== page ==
Generous support: Community Care Center lends helping hand during pandemic

The Community Care Center has served about 3,000 individuals with meals during the COVID-19 pandemic. Pictured are (front row) manager Ashley Pruitt, executive director Melanie Lohman, volunteer Ciara Folkerts, food pantry worker Breanna Miller, volunteer Mike Schneider, (back row) volunteer Darlene Reed and soup kitchen worker Faith Dunnavant.

When the coronavirus pandemic began in March, Melanie Lohman made sure the Community Care Center continued serving individuals and families in Madison County.

“It was one of those (things) where there was no way we could not work,” the executive director said. “There are too many people who depend on us for food. So we had to strategically come up with a plan to make sure the needs of those people were still being met.”

So far, the nonprofit organization at 1818 Cleveland Blvd. in Granite City has been busy during the pandemic, serving food to about 3,000 individuals. Lohman said during March, it served 1,711 individuals for the food pantry, 685 for the soup kitchen and 105 for senior citizens.

“We had somewhat of a strategic plan in place to help accommodate the families who couldn’t get out,” she said. “We actually did a lot more deliveries. It wasn’t just the elderly. We always did the senior boxes, but we opened up to have deliveries for people without transportation, the elderly people with disabilities, single parents and pregnant mothers, so we would take the food box to them and deliver it.”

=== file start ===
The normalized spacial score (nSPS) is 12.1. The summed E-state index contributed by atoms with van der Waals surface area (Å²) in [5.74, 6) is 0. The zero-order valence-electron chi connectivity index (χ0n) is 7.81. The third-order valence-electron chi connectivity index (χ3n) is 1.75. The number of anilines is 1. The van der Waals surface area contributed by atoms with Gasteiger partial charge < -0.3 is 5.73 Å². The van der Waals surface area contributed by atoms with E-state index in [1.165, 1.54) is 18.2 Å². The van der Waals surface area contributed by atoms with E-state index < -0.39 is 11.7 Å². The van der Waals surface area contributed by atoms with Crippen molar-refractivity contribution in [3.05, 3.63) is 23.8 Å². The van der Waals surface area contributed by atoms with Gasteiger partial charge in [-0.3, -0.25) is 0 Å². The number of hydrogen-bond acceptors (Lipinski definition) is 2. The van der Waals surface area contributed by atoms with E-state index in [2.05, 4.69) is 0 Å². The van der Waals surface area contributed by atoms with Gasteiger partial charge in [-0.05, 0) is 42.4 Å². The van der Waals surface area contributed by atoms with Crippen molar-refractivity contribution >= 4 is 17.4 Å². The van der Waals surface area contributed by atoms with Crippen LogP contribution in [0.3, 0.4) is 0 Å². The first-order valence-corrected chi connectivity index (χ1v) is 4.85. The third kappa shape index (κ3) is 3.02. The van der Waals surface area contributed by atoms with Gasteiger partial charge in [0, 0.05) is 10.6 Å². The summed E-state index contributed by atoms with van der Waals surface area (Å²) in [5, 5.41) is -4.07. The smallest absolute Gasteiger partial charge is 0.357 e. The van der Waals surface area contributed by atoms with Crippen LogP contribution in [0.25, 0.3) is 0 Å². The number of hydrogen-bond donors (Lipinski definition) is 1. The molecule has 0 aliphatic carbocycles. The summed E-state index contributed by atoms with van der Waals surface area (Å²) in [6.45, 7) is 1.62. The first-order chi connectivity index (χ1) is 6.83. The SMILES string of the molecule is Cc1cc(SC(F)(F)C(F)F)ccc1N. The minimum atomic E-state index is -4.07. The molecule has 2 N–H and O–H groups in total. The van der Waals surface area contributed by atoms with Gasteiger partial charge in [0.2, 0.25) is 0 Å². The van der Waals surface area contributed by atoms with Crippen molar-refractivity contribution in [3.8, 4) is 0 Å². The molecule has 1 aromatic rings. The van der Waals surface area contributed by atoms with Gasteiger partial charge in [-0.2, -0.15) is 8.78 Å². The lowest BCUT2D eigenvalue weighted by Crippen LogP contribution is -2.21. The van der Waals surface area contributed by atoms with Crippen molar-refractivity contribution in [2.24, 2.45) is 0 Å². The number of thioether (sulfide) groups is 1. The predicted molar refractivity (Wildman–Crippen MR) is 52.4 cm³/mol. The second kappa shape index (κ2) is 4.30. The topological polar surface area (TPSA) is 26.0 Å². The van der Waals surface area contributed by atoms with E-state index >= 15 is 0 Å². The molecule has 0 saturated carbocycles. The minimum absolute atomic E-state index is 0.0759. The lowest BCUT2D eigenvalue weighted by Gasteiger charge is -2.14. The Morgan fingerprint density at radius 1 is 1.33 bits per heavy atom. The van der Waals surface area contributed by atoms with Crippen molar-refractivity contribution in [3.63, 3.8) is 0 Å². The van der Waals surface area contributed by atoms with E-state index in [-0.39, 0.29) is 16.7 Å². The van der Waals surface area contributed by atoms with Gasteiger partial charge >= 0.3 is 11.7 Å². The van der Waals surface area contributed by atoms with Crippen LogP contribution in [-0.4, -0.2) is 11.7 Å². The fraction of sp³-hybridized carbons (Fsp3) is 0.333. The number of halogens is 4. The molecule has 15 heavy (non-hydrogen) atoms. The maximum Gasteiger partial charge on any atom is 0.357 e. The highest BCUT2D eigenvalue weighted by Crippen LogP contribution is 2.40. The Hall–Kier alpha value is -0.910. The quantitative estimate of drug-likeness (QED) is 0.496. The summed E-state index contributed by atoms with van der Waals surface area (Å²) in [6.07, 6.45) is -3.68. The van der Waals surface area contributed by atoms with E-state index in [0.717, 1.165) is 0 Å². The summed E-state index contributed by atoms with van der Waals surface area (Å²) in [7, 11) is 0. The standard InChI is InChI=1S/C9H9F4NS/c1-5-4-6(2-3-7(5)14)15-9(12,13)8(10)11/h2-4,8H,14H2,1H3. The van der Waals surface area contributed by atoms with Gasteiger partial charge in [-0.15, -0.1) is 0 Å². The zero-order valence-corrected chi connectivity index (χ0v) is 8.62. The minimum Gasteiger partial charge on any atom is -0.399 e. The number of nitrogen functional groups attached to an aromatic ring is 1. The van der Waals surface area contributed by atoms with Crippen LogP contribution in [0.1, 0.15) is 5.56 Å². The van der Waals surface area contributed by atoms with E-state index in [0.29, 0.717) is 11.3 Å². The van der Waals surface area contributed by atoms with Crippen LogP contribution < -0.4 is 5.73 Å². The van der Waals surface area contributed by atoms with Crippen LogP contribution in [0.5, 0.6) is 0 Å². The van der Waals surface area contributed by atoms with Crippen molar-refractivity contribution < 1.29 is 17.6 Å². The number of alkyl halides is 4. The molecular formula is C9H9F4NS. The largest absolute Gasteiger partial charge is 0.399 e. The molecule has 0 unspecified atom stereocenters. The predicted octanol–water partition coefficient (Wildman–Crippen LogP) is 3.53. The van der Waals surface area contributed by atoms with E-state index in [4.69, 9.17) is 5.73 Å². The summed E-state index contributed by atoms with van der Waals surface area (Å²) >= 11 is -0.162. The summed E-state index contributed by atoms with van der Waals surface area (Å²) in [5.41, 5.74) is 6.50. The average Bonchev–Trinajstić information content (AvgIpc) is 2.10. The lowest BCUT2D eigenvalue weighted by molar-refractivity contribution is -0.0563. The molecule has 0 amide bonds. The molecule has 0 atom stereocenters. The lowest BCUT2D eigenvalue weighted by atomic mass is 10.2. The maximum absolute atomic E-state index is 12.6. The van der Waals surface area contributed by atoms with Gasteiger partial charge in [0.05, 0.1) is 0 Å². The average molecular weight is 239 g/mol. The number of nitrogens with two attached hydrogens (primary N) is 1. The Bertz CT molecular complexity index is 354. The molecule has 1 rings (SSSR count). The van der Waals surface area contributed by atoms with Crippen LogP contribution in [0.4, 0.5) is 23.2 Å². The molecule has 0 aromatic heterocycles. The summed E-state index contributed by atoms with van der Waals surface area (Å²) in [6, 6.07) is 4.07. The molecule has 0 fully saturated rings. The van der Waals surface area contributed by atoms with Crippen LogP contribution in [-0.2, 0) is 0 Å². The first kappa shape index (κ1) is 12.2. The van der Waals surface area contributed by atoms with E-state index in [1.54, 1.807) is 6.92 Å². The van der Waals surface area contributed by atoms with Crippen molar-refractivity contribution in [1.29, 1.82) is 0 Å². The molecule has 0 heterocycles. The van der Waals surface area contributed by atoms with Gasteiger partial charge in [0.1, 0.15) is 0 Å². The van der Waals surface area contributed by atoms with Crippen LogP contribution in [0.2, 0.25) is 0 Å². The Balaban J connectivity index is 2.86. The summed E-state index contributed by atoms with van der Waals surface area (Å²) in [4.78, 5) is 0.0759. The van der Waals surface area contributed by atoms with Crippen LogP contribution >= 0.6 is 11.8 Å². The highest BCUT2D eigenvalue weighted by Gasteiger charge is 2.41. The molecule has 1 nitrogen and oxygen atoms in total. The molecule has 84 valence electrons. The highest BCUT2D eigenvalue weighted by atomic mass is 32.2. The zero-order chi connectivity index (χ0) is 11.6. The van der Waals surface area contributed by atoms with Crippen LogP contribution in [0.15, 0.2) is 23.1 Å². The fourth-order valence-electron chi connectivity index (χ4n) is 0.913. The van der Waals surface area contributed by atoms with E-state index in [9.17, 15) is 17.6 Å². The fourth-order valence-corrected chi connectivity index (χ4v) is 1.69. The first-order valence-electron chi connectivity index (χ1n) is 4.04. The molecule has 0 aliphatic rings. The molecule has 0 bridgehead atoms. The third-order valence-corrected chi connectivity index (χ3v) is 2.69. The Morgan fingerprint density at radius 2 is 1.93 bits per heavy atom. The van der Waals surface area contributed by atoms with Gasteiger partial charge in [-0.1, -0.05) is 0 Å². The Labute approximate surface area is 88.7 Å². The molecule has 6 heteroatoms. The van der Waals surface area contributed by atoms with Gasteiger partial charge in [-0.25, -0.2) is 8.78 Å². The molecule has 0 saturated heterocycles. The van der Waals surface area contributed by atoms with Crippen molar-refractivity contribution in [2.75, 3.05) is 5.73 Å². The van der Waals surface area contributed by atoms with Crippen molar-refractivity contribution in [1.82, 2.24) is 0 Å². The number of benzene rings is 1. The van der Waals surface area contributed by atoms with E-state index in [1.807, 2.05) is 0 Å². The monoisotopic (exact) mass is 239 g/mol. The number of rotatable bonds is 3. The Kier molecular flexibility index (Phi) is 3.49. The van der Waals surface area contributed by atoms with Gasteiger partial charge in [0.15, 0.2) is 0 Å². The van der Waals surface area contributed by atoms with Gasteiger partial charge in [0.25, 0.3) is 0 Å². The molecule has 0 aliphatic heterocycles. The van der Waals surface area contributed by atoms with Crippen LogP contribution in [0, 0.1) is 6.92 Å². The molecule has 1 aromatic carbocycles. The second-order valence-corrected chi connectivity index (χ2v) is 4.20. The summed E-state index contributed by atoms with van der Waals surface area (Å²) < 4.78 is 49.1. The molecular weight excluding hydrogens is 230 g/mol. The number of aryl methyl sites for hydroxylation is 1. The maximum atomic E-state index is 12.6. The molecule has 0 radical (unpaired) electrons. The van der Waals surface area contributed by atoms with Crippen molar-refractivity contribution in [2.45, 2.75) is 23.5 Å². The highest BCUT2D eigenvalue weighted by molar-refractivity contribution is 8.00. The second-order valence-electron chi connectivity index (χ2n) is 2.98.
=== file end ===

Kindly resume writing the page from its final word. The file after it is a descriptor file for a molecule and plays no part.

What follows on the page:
Lohman said she and her staff found a way to serve food in the soup kitchen without making contact with the individuals.

“What we did was instead of allowing them all in the building because I need to keep me, my staff and the volunteers safe, we served them a sacked lunch,” she said. “Some days, we still have hot food for them in to-go containers and they come through and get it that way.”

The center received a $24,000 grant from the COVID-19 Regional Response Fund, a community coalition fund housed at the St. Louis Community Foundation.

“That is to go to food expense,” Lohman said. “If we start to run scarce on something, then we can use it for payroll and utilities and things that will keep us going during this time.”

The organization also got help from Illinois Electric Works.

“They’re our second-biggest funder on top of United Way,” Lohman said. “Dale Hamil is the owner and their employees donate something out of their check and the organization actually matches it.”

The center, which has just four paid staff members, had plenty a lot of volunteers helping out, including Kim and Larry Lacefield of Restoration Church in Granite City.

“They came in and have been a huge part of delivery and the food pantry process for us,” Lohman said. “Through all of this, we ended up having a total of 89 volunteers within the month of March.”

Mod Pizza in Edwardsville rewarded the staff for its hard work by donating 20 pizzas on April 15.

“Mod Pizza let all of the different locations donate 20 pizzas to the nonprofit of their choice,” Lohman said. “Patty, the manager at the Edwardsville Mod Pizza, chose us.”

Lohman, who has been the center’s executive director since August 2018, said she hopes the pandemic ends soon.

“I always say, ‘God’s got this, and we will get through it,’” she said.

For more information, call (618) 876-8770.

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